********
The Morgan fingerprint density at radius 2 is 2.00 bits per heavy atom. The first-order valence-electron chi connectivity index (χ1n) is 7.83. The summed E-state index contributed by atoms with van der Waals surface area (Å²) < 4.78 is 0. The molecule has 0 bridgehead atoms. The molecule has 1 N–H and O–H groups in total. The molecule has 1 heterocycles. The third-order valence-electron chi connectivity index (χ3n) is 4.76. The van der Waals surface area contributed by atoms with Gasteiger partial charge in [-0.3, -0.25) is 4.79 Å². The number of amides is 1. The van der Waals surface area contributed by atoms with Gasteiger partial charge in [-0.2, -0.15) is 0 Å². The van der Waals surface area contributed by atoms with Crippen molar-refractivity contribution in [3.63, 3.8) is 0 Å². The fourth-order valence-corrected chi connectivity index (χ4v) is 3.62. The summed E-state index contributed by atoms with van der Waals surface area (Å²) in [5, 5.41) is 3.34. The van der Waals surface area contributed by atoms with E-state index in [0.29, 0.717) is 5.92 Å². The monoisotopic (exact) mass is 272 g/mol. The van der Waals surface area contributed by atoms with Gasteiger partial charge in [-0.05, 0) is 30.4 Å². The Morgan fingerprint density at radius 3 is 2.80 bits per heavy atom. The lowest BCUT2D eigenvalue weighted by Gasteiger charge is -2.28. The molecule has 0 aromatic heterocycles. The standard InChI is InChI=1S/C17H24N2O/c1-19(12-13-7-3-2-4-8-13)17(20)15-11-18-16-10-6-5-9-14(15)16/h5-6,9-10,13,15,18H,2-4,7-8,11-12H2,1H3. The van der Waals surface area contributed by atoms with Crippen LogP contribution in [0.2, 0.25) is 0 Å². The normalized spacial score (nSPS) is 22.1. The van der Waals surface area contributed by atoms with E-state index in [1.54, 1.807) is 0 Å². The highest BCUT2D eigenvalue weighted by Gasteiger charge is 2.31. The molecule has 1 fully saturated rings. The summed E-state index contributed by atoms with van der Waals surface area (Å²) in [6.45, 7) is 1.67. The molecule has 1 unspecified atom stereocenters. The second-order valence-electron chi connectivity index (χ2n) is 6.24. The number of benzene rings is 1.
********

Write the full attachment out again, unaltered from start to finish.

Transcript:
The Morgan fingerprint density at radius 2 is 2.00 bits per heavy atom. The first-order valence-electron chi connectivity index (χ1n) is 7.83. The summed E-state index contributed by atoms with van der Waals surface area (Å²) < 4.78 is 0. The molecule has 0 bridgehead atoms. The molecule has 1 N–H and O–H groups in total. The molecule has 1 heterocycles. The third-order valence-electron chi connectivity index (χ3n) is 4.76. The van der Waals surface area contributed by atoms with Gasteiger partial charge in [-0.3, -0.25) is 4.79 Å². The number of amides is 1. The van der Waals surface area contributed by atoms with Gasteiger partial charge in [-0.2, -0.15) is 0 Å². The van der Waals surface area contributed by atoms with Crippen molar-refractivity contribution in [3.63, 3.8) is 0 Å². The fourth-order valence-corrected chi connectivity index (χ4v) is 3.62. The summed E-state index contributed by atoms with van der Waals surface area (Å²) in [5, 5.41) is 3.34. The van der Waals surface area contributed by atoms with E-state index in [0.29, 0.717) is 5.92 Å². The monoisotopic (exact) mass is 272 g/mol. The van der Waals surface area contributed by atoms with Gasteiger partial charge in [-0.05, 0) is 30.4 Å². The Morgan fingerprint density at radius 3 is 2.80 bits per heavy atom. The lowest BCUT2D eigenvalue weighted by Gasteiger charge is -2.28. The molecule has 0 aromatic heterocycles. The standard InChI is InChI=1S/C17H24N2O/c1-19(12-13-7-3-2-4-8-13)17(20)15-11-18-16-10-6-5-9-14(15)16/h5-6,9-10,13,15,18H,2-4,7-8,11-12H2,1H3. The van der Waals surface area contributed by atoms with Crippen LogP contribution in [0.2, 0.25) is 0 Å². The normalized spacial score (nSPS) is 22.1. The van der Waals surface area contributed by atoms with E-state index in [1.54, 1.807) is 0 Å². The highest BCUT2D eigenvalue weighted by Gasteiger charge is 2.31. The molecule has 1 fully saturated rings. The summed E-state index contributed by atoms with van der Waals surface area (Å²) in [6.45, 7) is 1.67. The molecule has 1 unspecified atom stereocenters. The second-order valence-electron chi connectivity index (χ2n) is 6.24. The number of benzene rings is 1.